Brendan Enrick

Daily Software Development

Here be Books

Steve Smith tagged me with his books post last week, which was his response to Sadukie’s post on books. I will of course keep this modern chain letter going. Here be dragons books.

Currently and just finished reading:  I just visited my local library and picked up a copy of Planet of Twilight, which is the third book in a Star Wars trilogy. I’ve recently finished reading the second book of the same trilogy, Darksaber. Although I don’t like the name “Darksaber,” it is a well-written, entertaining book. My wife tells me, however, that I will not find the same to be true of Planet of Twilight.

On the technical side of things I’ve just started reading Agile Principles, Patterns, and Practices in C#, which lines up very well with a lot of the techniques I use in my day-to-day development, and I will be adding it to my required reading list shortly.

I plan to be reading a little bit less right now as I have been playing StarCraft 2. Let me know if you want to play a match.

From what medium I like my books: I haven’t ever gotten any of the digital readers, but I have read PDFs on my computer and on my phone. I’ve also used some of the book reader applications for my phone, and I tend to prefer reading books on pages printed on dead trees. Perhaps it’s just that I’ve not yet tried a good enough interface for digital reading. I intend to try one eventually.

Some book recommendations: If you’re interested in reading any Star Wars novels I would recommend that you begin with either the Thrawn trilogy by Timothy Zhan: Heir to the Empire, Dark Force Rising, and The Last Command or with the Michael Stackpole’s X-wing series: Rogue Squadron, Wedge's Gamble, The Krytos Trap, and The Bacta War.

If you’re interested in reading some fantasy stories I would recommend starting the Drizzt books starting with the first trilogy written about him, The Icewind Dale trilogy: The Crystal Shard, Streams of Silver, and The Halfling's Gem.

For technical books, please check my not-so-up-to-date list of recommended software development books.

Tag, You're Up Next...

What are you reading?

Scott Forsyth

Ben Heimann

Andy Vanek

Jeffrey Palermo

Chris Wagner

The Art of Agile Development

A while back I started reading a copy of the Art of Agile Development, which is a great book. I was reading the book for more than one reason. I obviously wanted to learn more about how others approach agile development, but I was also looking for a book to recommend to other developers as well as to businesses.

One of the biggest troubles with agile development is the initial resistance to agile development shown by both developers as well as businesses. I am even talking about the developers and businesses who have already bought in to the idea that agile can be a good thing. People agree with the overall idea of agile, when it forces them to change their existing practices many will put up at least passive resistance.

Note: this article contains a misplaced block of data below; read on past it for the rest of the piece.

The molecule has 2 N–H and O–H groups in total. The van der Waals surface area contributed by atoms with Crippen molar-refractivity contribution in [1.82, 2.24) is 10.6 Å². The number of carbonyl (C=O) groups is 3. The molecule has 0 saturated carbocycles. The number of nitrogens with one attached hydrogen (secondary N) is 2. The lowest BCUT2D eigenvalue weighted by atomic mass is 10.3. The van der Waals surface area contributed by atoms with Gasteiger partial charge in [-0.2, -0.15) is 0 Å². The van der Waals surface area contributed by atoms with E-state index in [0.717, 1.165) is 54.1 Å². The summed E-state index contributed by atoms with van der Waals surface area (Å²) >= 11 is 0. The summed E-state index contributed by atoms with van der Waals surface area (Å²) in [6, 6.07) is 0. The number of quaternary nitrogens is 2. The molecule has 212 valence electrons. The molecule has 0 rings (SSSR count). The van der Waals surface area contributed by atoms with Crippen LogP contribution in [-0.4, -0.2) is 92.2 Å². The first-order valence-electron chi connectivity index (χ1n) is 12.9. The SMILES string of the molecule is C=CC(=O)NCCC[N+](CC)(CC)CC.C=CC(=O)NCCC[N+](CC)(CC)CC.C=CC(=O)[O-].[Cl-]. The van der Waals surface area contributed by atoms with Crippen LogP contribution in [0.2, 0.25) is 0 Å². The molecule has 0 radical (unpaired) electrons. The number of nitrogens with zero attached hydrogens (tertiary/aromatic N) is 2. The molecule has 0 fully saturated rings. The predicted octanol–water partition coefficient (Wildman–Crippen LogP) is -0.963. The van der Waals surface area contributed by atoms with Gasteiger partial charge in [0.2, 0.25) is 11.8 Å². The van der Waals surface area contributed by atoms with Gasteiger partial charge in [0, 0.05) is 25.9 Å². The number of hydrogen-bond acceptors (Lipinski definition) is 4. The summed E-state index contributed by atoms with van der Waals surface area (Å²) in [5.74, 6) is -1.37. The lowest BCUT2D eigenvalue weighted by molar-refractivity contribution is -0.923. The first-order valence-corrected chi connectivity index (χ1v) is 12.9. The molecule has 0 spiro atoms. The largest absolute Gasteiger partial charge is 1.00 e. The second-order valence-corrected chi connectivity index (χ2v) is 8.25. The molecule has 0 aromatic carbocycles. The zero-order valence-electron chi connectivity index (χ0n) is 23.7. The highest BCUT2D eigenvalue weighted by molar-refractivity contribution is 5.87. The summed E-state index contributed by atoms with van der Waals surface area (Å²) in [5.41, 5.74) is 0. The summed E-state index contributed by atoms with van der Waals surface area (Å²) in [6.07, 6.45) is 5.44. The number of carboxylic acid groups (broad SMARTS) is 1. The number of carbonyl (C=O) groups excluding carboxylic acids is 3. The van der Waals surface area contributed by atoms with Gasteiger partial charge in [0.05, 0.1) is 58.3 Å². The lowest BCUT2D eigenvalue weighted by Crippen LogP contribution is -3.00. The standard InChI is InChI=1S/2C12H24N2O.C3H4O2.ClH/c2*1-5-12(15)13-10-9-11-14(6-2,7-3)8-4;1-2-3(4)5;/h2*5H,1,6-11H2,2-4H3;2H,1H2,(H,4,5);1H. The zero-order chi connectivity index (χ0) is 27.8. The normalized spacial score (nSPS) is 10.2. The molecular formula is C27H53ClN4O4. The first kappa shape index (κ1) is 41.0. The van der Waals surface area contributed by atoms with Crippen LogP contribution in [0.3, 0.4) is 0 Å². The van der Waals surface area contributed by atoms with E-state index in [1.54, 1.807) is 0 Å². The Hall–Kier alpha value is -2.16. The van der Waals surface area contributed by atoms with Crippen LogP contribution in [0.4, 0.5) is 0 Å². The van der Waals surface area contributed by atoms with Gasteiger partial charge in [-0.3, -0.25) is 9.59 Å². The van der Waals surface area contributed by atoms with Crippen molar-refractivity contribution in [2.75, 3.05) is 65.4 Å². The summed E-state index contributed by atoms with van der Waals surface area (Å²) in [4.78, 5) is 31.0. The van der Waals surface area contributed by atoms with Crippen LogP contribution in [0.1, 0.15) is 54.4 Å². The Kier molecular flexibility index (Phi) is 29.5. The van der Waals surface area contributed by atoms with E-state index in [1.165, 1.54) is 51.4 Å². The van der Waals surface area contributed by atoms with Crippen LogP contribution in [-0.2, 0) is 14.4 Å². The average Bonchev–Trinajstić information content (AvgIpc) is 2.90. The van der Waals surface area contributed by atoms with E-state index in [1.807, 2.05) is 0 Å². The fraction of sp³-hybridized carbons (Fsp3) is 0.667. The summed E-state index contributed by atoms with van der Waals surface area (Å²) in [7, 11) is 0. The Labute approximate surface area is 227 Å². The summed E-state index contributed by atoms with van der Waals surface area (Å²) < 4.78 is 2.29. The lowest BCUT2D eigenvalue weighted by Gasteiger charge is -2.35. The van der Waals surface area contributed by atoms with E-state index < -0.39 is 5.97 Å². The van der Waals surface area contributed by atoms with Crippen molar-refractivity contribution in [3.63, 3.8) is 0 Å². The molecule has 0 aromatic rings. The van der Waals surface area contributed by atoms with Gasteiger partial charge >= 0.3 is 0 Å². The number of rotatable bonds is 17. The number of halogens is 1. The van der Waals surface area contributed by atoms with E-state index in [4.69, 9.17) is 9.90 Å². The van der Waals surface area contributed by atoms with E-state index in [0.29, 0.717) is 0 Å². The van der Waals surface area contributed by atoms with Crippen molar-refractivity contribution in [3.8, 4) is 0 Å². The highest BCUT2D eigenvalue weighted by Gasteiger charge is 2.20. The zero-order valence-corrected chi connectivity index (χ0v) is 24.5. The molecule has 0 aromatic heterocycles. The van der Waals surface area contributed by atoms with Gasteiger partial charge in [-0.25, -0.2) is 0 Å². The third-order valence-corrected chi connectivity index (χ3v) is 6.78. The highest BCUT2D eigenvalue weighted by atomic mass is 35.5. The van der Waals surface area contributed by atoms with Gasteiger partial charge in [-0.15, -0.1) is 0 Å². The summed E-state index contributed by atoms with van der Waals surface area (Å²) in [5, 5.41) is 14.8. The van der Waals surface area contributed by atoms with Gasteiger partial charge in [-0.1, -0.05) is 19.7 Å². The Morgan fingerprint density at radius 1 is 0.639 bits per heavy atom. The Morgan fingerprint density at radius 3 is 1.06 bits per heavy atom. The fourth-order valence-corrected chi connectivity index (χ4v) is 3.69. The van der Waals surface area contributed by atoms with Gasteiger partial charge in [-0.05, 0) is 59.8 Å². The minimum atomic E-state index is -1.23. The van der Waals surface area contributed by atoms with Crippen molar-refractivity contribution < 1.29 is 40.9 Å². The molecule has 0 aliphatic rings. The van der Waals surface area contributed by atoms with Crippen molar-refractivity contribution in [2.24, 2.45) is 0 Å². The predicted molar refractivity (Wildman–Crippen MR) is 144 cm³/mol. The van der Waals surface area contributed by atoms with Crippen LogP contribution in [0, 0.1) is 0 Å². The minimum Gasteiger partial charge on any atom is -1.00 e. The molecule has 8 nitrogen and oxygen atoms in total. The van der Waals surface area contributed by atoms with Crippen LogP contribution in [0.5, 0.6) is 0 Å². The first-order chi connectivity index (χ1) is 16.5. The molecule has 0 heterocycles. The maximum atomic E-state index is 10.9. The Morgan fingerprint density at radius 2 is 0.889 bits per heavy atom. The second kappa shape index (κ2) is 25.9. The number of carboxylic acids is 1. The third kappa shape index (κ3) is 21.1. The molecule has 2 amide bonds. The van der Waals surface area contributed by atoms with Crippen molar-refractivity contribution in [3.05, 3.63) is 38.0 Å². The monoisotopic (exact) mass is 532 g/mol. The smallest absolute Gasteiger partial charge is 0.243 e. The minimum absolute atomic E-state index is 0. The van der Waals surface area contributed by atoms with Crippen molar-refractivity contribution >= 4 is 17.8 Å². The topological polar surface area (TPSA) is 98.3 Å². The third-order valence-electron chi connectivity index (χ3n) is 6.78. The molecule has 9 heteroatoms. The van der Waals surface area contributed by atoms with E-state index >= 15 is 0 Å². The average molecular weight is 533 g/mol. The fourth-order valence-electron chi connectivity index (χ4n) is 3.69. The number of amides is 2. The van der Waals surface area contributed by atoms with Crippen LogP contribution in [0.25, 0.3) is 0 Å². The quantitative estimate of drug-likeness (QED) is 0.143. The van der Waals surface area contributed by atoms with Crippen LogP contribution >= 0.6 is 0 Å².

This book is my new answer to some of that. The book is written with a good amount of details and examples that will backup the information it provides about agile development, and it does so in such a way that both development teams and those working with the teams can have a better understanding of how agile development can work.

The Art of Agile Development is loaded with information about real-world problems faced by software development teams, and how agile development worked in these situations. The book covers these examples while describing the specific steps the author recommends for performing agile software development.

I don’t follow the same practices in all cases as what the book describes. I don’t manage stories in the same way, and I don’t estimate and track the time on that work the same way. This doesn’t matter, because the book is really providing information on how agile can work and how it has worked in the past. Each team needs to find how best they can apply agile and work with them. I use a mix of Agile, Scrum, XP, and anything else that the team thinks will make us work better. As long as the process helps us deliver better software we’re all about it.

If you’re considering agile or trying to convince other people to consider agile, I would recommend reading this book and passing it along to others when you’re done reading it.

Full disclosure: I did not pay for this book. The copy of the book that I read was sent to me by the publisher.

Making Web Requests in Medium Trust

Trust levels in web development can be a pain in the rear. As a developer, I tend to not like them, because when they’re important it means that my options are being restricted. I am often required to perform extra work to complete the same tasks I would be performing elsewhere.

Medium trust is the trust level commonly used by web hosting companies, because it gives them a good balance of security and options. Ideally, as a programmer I can work in full trust, which allows me to do pretty much anything I want. That is, however, not at all what shared hosting requires. They need some extra added security.

Generally we develop for medium trust when we are either on a medium trust hoster or are working on a program which could be hosted in many places (including shared hosting).